Mr. Phipps noted that part of the Communications Committee seems to be to answer inbound questions. Mr. Phipps personally has no interest in this task and suggested that we could either ask for volunteers or setup a Q&A mailing list. Mr. Wasserman volunteered to answer requests from students. Mr. Michlmayr said that the FAQ on the web site should be improved so we can point people at it. Mr. Wasserman concluded that it's best for now for OSI Board members to answer incoming questions as the number of questions we get is low and asking for volunteers is associated with a certain overhead.
Needs to be done:
Mr. Nelson copied over aliases but some need to be converted to Postfix.
Ms. Sharma is working on an outreach activity plan and plans to submit it for discussion on the board mailing list next month. Mr. Jagielski is interested in helping out with the plan. They intend to submit a draft to the board mailing list and will ask for input from board on areas we'd like to focus on.
The board agreed to treat Eric as President Emeritus and to drop all other Emeritus titles.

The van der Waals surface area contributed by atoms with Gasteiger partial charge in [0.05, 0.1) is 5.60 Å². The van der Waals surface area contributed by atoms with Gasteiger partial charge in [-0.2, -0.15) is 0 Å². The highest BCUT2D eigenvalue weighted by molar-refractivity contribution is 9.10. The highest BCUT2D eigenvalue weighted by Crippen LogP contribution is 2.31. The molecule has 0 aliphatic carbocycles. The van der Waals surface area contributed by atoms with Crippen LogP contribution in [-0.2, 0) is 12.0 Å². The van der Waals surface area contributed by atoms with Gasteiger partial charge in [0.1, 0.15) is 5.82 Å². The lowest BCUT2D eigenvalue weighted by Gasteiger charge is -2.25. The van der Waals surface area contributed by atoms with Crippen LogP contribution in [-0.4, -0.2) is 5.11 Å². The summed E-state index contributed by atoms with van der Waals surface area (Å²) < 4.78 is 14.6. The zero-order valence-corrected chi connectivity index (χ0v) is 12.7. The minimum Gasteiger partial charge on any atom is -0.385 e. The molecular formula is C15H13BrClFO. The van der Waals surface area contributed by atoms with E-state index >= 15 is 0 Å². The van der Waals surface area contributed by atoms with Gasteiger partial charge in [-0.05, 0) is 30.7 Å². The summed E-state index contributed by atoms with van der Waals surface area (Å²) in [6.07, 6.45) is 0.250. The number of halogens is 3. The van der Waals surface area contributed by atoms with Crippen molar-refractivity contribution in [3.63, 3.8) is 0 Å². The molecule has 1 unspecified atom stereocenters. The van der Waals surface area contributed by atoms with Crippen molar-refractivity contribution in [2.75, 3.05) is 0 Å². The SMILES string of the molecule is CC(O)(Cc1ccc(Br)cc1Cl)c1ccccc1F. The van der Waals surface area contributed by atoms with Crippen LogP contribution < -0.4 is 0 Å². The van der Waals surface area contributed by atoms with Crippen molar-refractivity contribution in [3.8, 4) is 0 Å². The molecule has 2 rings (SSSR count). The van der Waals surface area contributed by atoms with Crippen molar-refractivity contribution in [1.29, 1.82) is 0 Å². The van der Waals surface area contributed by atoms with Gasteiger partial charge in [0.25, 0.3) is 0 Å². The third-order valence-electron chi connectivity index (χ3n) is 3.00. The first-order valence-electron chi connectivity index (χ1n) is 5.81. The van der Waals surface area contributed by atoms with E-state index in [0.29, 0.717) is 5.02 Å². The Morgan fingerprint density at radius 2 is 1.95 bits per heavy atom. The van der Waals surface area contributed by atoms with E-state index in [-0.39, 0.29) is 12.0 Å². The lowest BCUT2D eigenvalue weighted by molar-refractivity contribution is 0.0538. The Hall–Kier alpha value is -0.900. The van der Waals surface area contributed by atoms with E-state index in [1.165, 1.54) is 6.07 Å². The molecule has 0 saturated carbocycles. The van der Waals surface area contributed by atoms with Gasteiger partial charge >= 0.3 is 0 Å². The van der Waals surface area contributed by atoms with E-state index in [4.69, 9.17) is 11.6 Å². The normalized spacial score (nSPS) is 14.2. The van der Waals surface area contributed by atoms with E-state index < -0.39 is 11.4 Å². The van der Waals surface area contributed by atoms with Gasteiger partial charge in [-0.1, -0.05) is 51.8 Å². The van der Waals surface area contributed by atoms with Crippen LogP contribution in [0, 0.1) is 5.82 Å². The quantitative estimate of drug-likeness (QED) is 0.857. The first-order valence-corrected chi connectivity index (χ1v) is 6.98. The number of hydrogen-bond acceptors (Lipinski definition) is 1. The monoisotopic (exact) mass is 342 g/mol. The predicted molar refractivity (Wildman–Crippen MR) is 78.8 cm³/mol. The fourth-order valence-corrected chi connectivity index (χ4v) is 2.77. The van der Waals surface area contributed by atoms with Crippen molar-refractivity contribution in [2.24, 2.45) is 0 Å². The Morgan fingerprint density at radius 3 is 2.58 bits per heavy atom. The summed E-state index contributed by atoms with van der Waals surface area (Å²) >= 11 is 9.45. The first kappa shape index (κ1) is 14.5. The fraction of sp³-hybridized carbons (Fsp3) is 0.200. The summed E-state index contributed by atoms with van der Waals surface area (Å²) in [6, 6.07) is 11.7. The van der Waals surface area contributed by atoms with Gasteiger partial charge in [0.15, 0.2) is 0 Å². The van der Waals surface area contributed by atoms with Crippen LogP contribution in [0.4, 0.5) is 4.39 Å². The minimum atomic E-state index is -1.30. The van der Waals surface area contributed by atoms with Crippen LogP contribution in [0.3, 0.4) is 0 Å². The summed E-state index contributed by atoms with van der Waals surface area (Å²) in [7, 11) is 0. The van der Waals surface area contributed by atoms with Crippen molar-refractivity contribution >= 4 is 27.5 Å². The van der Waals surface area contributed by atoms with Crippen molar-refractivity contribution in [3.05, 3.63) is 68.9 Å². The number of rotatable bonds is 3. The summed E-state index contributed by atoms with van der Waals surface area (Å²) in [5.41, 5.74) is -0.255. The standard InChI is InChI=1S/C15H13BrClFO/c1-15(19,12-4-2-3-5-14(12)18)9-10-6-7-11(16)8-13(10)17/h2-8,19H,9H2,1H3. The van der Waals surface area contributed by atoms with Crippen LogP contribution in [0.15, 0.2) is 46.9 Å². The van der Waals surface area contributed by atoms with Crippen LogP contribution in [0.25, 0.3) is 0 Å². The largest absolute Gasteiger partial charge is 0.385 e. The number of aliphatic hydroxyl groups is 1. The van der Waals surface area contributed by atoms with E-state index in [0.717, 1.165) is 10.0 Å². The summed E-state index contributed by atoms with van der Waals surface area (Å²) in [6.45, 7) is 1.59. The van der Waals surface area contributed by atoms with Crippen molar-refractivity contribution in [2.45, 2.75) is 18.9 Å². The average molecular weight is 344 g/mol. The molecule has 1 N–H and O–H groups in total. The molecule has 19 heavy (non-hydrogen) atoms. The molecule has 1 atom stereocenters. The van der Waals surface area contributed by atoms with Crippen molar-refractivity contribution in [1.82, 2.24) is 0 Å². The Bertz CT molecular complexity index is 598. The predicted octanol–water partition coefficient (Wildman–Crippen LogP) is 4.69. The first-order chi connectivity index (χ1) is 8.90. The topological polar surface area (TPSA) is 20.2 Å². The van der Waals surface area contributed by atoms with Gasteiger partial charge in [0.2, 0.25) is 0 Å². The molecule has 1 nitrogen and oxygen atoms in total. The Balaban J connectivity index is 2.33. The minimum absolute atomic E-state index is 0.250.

Mr. Tiemann concluded that the outcome is a landmark victory for OSI. There are still some open legal questions but OSI doesn't give legal advice. Some press article have declared the outcome as our victory and we should refer to them.
Mr. Phipps predicted that we would see more attacks on Linux.
Mr. Tiemann asked how we should react if something new happens. The board concluded that the transparent process according to which the CPTN response was drafted on the board mailing list was good and should be followed in the future.
There was some discussion about the pros and cons of co-locating the OSI Board face-to-face meeting with a conference. The conclusion was that OSCON is bad (especially Monday and Tuesday) because OSI board members are involved in other activities and are therefore distracted, but that generally it makes sense because it reduces travel expenses. The key is choosing a day when everyone is available and has no other responsibilities (e.g. after the conference is over).
It seems that only a small number of OSI members will attend Open World Forum (OWF) this year, so it's not clear whether it makes sense to have another board member there (especially now that we added three more board members who are based in the US). Wikimedia Foundation would be happy to host us again in San Francisco.
The board agreed that it's too early to decide now whether there's enough to talk about in September or October. The topic will be revisited in the June or July meeting and then make a go/no-go decision.
The next OSI BOD meeting is scheduled for Wednesday, June 8, 2011.
Meeting adjourned at 16:47 AM UTC.